In Like a Lamb, Out Like a Lion

Winter in Kashmir -- an extended, revised version of an earlier post.

When last spring I began to consider moving to and living in Kashmir for an entire year I often heard tell of bitter cold nights that lasted a lifetime, of entire villages buried in snow, of roads closed and power out for weeks on end – of the confounding trials of a frigid season in an under-developed, Himalayan region without indoor heating.

"You're staying there during the winter?" asked Rafiq Kathwari, a Kashmiri journalist cum photo-documentarian who now spends much of his time in New York. "You will die."

But as September waned the days were still warm, and then October brought little change: the sun still shone nearly every day and even if the nights had grown chilly the daily rising of the mercury became as reliable as that of the sun.

Then in the early days of November the sun took regular siestas and that long, roomy overcoat-poncho, the Kashmiri pheran, quickly became ubiquitous. By the time I'd arrive home from work after the ten minute bike ride in the evenings my hands were nearly numb. And one evening I saw a man maneuvering something unseen under his pheran. When I walked past closely I felt its warmth: a kangri! The mythical earthenware pot that Kashmiris hold underneath their outer coverings during the winter months, it holds perennially burning coals and is generally a substitute for what the developed world all but ignores: heating. The slang term is winter wife a phrase that sounds much more pregnant in Kashmiri. But feeling generally warm enough at home, I shrugged off these developments and girded myself for what lie ahead.

A few days later just before dinner – as a wet, chilly day turned misty evening then bone-chilling night and I put a heavy wool cardigan on over my zipper hoodie, which topped another sweater and t-shirt – winter arrived. And as I finished my meal and shut the doors to keep out the chill, I saw it. Right there in front of my face as I opened a book; hovering and vaguely opaque. It looked like smoke but I wasn't smoking. And then it hit me: it was my breath.

And so I understood. In Kashmir the winter is not the one with which we Westerners are familiar. Yes, in New York temperatures drop below freezing, great snowstorms interrupt normal life, and ice mocks us on the roads; we have to bundle up against the cold, and plagues of flu can temporarily lay low entire towns. But no matter how cold, no matter how hard the wind blows or the snow falls, like an ill-mannered neighbor winter can be brushed away by shutting the door and pulling closed the window. The furnace clicks on and our home or office or wherever we happen to be – and we are mostly indoors – becomes a womb of one's own. We forget the world outside, the time of year, the cold, and go about our lives. But in Kashmir winter is a season just like any other, and when it comes it's everywhere, in our kitchens and bathrooms, our parlors and our bedrooms, and until it recedes we must pile on the layers, grin and bear it.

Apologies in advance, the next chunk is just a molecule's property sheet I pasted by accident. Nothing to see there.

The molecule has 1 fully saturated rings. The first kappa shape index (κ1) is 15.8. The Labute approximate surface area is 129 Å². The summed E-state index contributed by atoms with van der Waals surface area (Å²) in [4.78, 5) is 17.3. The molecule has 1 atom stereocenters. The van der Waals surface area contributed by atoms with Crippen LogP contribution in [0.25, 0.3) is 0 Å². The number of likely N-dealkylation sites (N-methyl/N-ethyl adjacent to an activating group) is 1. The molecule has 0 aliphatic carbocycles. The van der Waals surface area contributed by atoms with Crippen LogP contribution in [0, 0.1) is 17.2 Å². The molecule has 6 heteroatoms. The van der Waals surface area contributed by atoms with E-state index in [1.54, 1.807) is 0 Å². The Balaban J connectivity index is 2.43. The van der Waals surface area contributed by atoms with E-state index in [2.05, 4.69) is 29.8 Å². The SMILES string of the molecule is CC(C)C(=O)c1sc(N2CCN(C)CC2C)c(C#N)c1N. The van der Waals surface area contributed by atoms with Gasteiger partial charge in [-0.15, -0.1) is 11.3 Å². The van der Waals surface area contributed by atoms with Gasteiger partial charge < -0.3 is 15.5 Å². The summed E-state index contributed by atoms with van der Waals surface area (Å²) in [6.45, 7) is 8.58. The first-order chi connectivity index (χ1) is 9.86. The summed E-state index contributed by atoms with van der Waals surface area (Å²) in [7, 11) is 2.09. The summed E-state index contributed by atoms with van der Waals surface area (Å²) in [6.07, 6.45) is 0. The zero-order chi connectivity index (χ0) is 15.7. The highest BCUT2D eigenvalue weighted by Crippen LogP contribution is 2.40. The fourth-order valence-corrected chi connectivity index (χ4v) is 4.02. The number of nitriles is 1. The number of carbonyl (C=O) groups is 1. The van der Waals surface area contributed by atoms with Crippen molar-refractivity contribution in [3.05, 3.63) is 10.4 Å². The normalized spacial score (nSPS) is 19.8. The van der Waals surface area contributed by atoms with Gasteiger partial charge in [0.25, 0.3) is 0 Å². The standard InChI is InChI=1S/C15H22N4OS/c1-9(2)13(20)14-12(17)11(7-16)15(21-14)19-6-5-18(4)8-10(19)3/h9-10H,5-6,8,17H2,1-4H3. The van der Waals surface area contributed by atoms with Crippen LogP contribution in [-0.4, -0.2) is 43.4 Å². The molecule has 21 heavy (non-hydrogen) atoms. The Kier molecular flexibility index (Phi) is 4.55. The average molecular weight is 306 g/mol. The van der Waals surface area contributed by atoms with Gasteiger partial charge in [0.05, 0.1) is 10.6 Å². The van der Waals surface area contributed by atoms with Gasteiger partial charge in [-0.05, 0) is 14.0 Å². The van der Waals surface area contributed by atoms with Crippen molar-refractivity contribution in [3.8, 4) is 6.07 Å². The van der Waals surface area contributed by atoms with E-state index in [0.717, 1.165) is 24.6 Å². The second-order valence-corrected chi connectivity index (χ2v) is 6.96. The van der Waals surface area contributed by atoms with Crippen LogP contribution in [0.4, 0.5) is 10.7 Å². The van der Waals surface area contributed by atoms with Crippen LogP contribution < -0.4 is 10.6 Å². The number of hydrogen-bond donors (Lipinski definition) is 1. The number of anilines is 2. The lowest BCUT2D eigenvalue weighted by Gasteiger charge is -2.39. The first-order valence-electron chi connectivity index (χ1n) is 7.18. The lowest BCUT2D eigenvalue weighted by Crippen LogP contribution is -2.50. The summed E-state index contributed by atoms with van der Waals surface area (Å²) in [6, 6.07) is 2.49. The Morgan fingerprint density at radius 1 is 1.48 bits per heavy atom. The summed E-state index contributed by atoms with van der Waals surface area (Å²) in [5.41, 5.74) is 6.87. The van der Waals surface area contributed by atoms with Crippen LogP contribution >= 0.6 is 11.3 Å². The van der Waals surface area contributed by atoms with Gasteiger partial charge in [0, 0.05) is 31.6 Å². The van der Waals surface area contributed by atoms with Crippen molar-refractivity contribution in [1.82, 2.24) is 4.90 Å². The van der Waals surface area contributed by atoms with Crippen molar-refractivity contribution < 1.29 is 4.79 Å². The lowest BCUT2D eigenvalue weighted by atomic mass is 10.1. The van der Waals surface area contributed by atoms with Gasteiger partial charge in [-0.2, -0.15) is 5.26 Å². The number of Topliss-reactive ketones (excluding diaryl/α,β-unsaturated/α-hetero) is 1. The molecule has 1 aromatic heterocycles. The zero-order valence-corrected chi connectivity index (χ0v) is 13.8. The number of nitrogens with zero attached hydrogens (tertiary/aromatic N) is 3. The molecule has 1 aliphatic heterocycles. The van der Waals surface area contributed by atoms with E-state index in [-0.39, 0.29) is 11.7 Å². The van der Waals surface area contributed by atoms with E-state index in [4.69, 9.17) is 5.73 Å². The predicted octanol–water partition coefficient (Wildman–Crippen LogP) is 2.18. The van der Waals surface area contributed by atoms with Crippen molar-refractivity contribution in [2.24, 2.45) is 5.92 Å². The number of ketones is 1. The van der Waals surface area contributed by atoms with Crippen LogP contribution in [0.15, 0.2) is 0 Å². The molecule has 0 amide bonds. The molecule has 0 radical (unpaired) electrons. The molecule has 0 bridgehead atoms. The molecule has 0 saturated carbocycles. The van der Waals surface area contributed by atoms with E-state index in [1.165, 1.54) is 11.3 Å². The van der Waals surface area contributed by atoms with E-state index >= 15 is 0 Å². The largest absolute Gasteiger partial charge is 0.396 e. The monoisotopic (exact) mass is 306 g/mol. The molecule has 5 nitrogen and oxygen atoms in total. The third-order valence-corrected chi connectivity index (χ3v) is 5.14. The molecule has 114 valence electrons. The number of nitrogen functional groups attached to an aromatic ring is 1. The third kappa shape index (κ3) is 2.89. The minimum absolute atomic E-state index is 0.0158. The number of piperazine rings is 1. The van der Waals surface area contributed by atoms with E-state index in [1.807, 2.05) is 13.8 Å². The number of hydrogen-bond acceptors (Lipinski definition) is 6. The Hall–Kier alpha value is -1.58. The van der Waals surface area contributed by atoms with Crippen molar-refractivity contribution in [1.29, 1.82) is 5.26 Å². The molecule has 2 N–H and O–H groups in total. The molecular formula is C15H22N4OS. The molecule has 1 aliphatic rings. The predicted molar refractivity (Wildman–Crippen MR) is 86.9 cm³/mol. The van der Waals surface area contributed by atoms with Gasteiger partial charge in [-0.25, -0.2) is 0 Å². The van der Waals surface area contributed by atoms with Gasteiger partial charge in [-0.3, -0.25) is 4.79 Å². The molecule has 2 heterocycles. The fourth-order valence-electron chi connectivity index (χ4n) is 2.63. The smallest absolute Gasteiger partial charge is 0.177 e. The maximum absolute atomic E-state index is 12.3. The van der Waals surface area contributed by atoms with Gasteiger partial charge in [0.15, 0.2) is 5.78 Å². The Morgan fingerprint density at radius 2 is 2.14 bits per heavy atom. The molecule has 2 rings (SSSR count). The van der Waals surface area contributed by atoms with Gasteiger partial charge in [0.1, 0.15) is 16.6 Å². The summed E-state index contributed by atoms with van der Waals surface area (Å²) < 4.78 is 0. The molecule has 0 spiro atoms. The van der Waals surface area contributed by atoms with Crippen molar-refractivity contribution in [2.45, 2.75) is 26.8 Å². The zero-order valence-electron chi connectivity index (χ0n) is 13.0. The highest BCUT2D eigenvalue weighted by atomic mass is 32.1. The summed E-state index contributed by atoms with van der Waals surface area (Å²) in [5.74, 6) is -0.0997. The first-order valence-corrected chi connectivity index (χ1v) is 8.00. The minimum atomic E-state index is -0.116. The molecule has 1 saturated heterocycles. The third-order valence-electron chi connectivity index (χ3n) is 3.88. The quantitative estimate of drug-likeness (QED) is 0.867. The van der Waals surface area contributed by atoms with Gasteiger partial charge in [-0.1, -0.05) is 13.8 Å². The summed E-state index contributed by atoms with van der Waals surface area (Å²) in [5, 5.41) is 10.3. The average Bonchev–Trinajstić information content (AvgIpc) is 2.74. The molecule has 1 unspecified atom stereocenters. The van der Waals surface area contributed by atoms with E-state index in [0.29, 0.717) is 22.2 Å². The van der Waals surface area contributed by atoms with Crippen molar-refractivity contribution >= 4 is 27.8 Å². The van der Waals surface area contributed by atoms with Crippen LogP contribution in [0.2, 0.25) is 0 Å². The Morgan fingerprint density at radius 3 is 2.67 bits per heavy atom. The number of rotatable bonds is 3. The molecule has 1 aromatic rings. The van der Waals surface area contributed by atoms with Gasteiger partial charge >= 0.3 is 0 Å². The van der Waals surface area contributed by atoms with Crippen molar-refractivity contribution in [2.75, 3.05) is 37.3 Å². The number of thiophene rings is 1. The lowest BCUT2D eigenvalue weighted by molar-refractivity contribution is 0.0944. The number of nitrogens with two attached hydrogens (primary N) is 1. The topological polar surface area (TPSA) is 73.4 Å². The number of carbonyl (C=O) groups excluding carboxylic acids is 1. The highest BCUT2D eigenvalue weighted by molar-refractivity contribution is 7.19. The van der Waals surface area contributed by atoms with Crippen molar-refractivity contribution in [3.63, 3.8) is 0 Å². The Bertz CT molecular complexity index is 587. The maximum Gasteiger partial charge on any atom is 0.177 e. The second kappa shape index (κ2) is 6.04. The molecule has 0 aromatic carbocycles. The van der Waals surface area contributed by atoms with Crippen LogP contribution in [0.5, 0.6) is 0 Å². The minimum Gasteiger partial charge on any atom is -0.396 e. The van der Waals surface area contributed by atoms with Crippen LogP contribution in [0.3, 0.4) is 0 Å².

For the last four months plus I had done just that. But the infamous blizzards never came. The frigid cold mostly stayed away. And then in early March – right about the time my patience had worn thin – the season started to roar: a sanity-sapping fortnight of snow and rain, wind, chill and incapacitation.

First, three days of fat flakes buried Srinagar under more than a foot of snow. The Srinagar-Jammu National Highway , Kashmir's unreliable link to the outside world, was closed to traffic. For several days the Valley was without eggs, chicken, mutton, milk and most vegetables. Schools were closed for a week. All flights in and out were cancelled. The power went out for three days and for the next week flicked on only intermittently. The snowstorm would've been the last straw if it hadn't been so beautiful and so much stinking fun.

And then just when Srinagar had dug itself out and the snow had mostly melted, we were whalloped with three days of nonstop rain. The roads of my Rajbagh neighborhood flooded, along with many others. Schools closed again, as did the National Highway. Meals consisted of breadstuffs and rice and pre-made packaged curries. Mobile networks and Internet connections were woefully inconsistent; cross-town friends might just as well be in Bangalore. And without power, again, I couldn't work.

Now, I'm not saying it was hell – people are suffering through vastly worse days, weeks, even lives, across the globe. But after the long cold winter it was enough to drive a man, at least this man, half batty. I was short-fused and fussy for most of March. I hated Kashmir, the government, my computer, the Internet, my phone, my colleagues, even my market vendor. The longer the harsh weather lingered, the more I growled.

And then, without warning, April rose up like a dream. I looked out the window and praised Allah, Buddha, and Jesus – ten days of on and off precipitation and the 100-odd hellish days that preceded it had apparently come to an end, at long last. Today the sun is shining, and children are playing cricket in muddy open squares. Women are out chatting and shopping in twos and threes. Men stand laughing at tea stalls and snack shops. The mynahs are singing. Kites and pigeons are getting amorous on rooftops. Grass is greening, buds are sprouting; spring is swing in Kashmir.

And I'm still here. Slightly shaken, perhaps, a bit stirred, but alive and well. Take that, Rafiq.

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